I Fell In Love With Myself, And Here’s What I Learnt

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I am blessed and cursed with a great memory. I will remember sweet things people said to me a month or a year ago, or that my best friend is allergic to kiwi fruits. I will remember what time of day people are born, what zodiac signs all their planets are in, or random details I found out about my lecturers from internet-stalking. I will also remember every cruel word that has ever been spoken to me.

One of the memories that haunts me most is from about two years ago. Someone I was close to at the time said to/about me “some people will never be beautiful.” I remember where we stood, I remember what we had been talking about prior to that. I remember like it was yesterday. I had been sad because my unrequited-crush-of-the-week wasn’t interested in me, and all I wanted was for my then-friend to assure me that I wasn’t completely repulsive. Instead, they dealt one of the worst blows to my self-esteem I had ever experienced. I hate feeling like I have to beg for compliments, and it’s rare that I actually ask a person to tell me something nice about myself, and this made their response feel even harsher. At the time I accepted what they said, because I didn’t know any better. If someone said it to me now, I would tell them to go fuck themselves. But alas, my self-esteem back then wasn’t on the level it is now.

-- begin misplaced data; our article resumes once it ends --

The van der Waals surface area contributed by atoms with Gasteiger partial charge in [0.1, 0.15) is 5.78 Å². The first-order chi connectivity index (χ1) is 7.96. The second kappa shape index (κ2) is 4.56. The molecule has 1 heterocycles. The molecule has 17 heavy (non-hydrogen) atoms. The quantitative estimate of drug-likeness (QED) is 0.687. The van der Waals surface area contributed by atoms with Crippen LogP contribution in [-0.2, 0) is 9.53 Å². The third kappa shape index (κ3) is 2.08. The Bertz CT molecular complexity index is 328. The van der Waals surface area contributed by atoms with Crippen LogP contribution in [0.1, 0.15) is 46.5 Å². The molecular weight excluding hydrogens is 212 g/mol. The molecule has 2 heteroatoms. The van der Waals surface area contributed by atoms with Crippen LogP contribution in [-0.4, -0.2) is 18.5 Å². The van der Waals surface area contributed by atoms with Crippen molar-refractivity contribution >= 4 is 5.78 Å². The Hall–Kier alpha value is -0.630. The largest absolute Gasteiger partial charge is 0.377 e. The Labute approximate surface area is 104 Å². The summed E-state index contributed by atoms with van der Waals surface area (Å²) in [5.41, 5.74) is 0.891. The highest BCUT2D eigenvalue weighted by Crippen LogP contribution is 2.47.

This is how I would react if someone insulted me like that now.